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Music: Women's  
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Since its emergence in the 1970s as an outgrowth of what was then called the "women's liberation" movement, women's music has remained a phenomenally popular genre among feminists--especially lesbian feminists.

Women's music, loosely and logically defined as music made specifically by and for women, has always been stylistically diverse, incorporating elements of folk, acoustic pop, blues, jazz, and rock. The genre has broadened musically over time, and modern-day feminist and openly female performers have expanded upon the artistic freedoms established by pioneering acts.

The women's music boom of the 1970s set the precedent for later forms of DIY (do-it-yourself) and even less conventional types of music such as Riot Grrl [sic] and queer punk.

By encouraging women to get involved in all stages of the production of music as well as in venues such as festivals, cabarets, and coffeehouses, the initial phase of the movement helped launch a tradition of women creating their own underground media networks.

While contemporary lesbian feminism and its musical manifestations may not embody the separatism embraced by 1970s women's music culture, early separatist collectives were fundamental in providing women with a starting point to create a cottage industry within the music world.

1972 and the Birth of Women's Music

Among the first performers of what would be considered women's music was Holly Near, a folk musician and civil rights activist. Because most labels would not produce music with lesbian-themed subject material such as Near's, she founded her own label, Redwood Records, in 1972. Redwood released albums from such feminist acts as Ferron, Sweet Honey in the Rock, Teresa Trull, Ronnie Gilbert, and Faith Nolan.

Around the same time, another folksinger named Alix Dobkin formed her all-lesbian group Lavender Jane. Their album Lavender Jane Loves Women was released and distributed under a label run by Dobkin and flautist Kay Gardner, Women Wax Works, and made history as the first album to be created, start to finish, by lesbians.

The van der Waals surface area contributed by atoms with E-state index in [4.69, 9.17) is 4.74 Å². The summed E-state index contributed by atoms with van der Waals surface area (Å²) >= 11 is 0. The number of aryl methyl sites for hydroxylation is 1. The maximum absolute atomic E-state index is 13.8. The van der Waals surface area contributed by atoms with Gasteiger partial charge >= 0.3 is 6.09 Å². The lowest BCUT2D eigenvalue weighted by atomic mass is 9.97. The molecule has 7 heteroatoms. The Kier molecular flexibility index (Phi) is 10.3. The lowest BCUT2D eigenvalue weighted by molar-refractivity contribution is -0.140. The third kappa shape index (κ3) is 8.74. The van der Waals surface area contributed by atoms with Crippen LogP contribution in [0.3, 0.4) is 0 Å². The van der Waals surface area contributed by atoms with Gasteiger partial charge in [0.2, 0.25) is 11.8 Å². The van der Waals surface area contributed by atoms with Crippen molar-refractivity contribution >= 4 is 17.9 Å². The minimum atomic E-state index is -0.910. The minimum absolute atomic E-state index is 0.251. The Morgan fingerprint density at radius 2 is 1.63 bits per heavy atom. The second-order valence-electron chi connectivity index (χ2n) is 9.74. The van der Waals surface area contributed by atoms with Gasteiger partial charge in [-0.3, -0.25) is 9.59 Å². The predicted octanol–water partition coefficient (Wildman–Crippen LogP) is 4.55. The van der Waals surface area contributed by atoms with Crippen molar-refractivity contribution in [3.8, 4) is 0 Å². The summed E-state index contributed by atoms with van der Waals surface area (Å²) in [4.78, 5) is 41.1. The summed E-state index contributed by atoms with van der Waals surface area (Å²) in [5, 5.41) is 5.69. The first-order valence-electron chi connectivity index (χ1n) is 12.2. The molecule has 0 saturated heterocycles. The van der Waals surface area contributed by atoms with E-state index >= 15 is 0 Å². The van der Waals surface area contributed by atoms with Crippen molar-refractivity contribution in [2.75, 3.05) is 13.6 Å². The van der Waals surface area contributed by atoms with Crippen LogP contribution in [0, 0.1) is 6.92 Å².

In 1972, Maxine Feldman recorded her song "Angry Atthis," a coming-out ode that expressed Atthis's frustration at not being able to hold the hand of her girlfriend Sappho in public. The single, which was written in 1969, circulated widely in the gay community.

In 1973, the feminist label Olivia Records was founded. Originating from members of a Washington, D. C. separatist collective (musician Cris Williamson was a co-founder), Olivia debuted with a split single featuring Meg Christian's "Lady" and Williamson's "If It Wasn't for the Music." Later that year, Christian's "I Know You Know" was Olivia's first full-length offering.

Williamson's landmark album The Changer and the Changed appeared in 1975; to date, the record has sold approximately 500,000 copies, making it one of the best-selling independent albums ever.

By 1975 Olivia and Redwood were both producing numerous albums annually. Then 1976 heralded the start of Lady Slipper, a mail-order women's music distribution company operated out of North Carolina.

Around the same time that these groundbreaking records and labels began to gain popularity, women's festivals commenced as a venue for bringing the music and musicians to a large audience of lesbians. The National Women's Music Festival and the Amazon Music Project were two of the first weekend festivals to emerge in 1974, followed by Womansphere in Maryland.

The largest and most popular festival of them all, the Michigan Womyn's Music Festival, was inaugurated in 1976. Now dozens of other music festivals are held around the country every year.

Other 1970s performers to become standards among women are Deadly Nightshade, Margie Adams, Robin Flower, Mary Watkins, and Linda Tillery. Urana, Pleiades, Lima Bean, Leonarda, and Goldenrod--also a women's music distributor--were among the independent women's labels of the time.

Women's Music: The 1980s and 1990s

By the end of the 1970s, approximately twenty recording companies, forty-five production companies, and twenty-five independent distributors were promoting the work of about forty performers of women's music.

As the 1980s began, profit became more of a goal even for the grassroots music industry, and men became more involved in the songwriting and production segments of the movement. After the steps forward taken by grassroots performers, mainstream acts began to join the music festival circuit.

Meanwhile, newer female musicians such as the Indigo Girls, Melissa Etheridge, and Tracy Chapman broke out into the pop world of radio play. Singer-songwriter Phranc, who self-identifies as an "all-American Jewish lesbian folksinger," was signed to a major label, Island, a first for an out female performer. This kind of crossover would probably not have been possible without earlier independent female artists paving the way.

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